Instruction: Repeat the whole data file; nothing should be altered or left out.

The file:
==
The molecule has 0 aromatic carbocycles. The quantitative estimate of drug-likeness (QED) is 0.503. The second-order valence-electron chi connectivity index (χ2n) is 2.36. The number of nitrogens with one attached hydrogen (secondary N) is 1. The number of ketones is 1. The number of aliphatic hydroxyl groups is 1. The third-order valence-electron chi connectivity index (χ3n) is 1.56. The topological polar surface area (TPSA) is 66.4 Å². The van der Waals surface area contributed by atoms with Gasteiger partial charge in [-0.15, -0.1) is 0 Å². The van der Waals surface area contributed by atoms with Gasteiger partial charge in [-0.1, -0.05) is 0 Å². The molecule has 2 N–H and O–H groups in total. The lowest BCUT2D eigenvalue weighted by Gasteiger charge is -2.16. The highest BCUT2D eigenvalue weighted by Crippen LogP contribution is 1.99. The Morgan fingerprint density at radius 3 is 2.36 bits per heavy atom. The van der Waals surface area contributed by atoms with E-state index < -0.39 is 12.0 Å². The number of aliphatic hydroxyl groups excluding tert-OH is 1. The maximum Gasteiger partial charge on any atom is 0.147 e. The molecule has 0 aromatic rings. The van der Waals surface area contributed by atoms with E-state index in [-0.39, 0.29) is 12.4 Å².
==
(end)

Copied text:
The molecule has 0 aromatic carbocycles. The quantitative estimate of drug-likeness (QED) is 0.503. The second-order valence-electron chi connectivity index (χ2n) is 2.36. The number of nitrogens with one attached hydrogen (secondary N) is 1. The number of ketones is 1. The number of aliphatic hydroxyl groups is 1. The third-order valence-electron chi connectivity index (χ3n) is 1.56. The topological polar surface area (TPSA) is 66.4 Å². The van der Waals surface area contributed by atoms with Gasteiger partial charge in [-0.15, -0.1) is 0 Å². The van der Waals surface area contributed by atoms with Gasteiger partial charge in [-0.1, -0.05) is 0 Å². The molecule has 2 N–H and O–H groups in total. The lowest BCUT2D eigenvalue weighted by Gasteiger charge is -2.16. The highest BCUT2D eigenvalue weighted by Crippen LogP contribution is 1.99. The Morgan fingerprint density at radius 3 is 2.36 bits per heavy atom. The van der Waals surface area contributed by atoms with E-state index < -0.39 is 12.0 Å². The number of aliphatic hydroxyl groups excluding tert-OH is 1. The maximum Gasteiger partial charge on any atom is 0.147 e. The molecule has 0 aromatic rings. The van der Waals surface area contributed by atoms with E-state index in [-0.39, 0.29) is 12.4 Å².